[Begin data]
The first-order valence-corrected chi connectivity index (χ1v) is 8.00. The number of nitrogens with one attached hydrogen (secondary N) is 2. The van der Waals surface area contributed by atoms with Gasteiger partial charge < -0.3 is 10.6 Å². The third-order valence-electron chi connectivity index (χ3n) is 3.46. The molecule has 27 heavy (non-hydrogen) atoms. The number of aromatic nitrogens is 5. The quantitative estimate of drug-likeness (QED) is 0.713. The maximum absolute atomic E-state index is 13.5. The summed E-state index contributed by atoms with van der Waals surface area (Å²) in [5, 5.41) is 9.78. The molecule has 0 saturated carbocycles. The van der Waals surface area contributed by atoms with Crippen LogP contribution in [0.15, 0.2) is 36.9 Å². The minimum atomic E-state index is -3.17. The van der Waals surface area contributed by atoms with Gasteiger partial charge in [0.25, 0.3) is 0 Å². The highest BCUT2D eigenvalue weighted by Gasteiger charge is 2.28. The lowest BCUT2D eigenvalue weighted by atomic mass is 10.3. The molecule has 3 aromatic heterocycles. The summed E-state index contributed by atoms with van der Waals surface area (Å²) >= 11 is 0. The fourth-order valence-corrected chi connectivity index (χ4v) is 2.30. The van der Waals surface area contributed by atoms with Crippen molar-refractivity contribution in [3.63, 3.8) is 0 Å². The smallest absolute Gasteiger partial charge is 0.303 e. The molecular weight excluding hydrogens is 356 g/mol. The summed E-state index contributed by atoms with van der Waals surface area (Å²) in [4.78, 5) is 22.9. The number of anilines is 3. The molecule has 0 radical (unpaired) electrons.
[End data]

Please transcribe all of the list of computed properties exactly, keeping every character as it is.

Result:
The first-order valence-corrected chi connectivity index (χ1v) is 8.00. The number of nitrogens with one attached hydrogen (secondary N) is 2. The van der Waals surface area contributed by atoms with Gasteiger partial charge < -0.3 is 10.6 Å². The third-order valence-electron chi connectivity index (χ3n) is 3.46. The molecule has 27 heavy (non-hydrogen) atoms. The number of aromatic nitrogens is 5. The quantitative estimate of drug-likeness (QED) is 0.713. The maximum absolute atomic E-state index is 13.5. The summed E-state index contributed by atoms with van der Waals surface area (Å²) in [5, 5.41) is 9.78. The molecule has 0 saturated carbocycles. The van der Waals surface area contributed by atoms with Crippen LogP contribution in [0.15, 0.2) is 36.9 Å². The minimum atomic E-state index is -3.17. The van der Waals surface area contributed by atoms with Gasteiger partial charge in [0.25, 0.3) is 0 Å². The highest BCUT2D eigenvalue weighted by Gasteiger charge is 2.28. The lowest BCUT2D eigenvalue weighted by atomic mass is 10.3. The molecule has 3 aromatic heterocycles. The summed E-state index contributed by atoms with van der Waals surface area (Å²) >= 11 is 0. The fourth-order valence-corrected chi connectivity index (χ4v) is 2.30. The van der Waals surface area contributed by atoms with Crippen molar-refractivity contribution in [3.63, 3.8) is 0 Å². The smallest absolute Gasteiger partial charge is 0.303 e. The molecular weight excluding hydrogens is 356 g/mol. The summed E-state index contributed by atoms with van der Waals surface area (Å²) in [4.78, 5) is 22.9. The number of anilines is 3. The molecule has 0 radical (unpaired) electrons.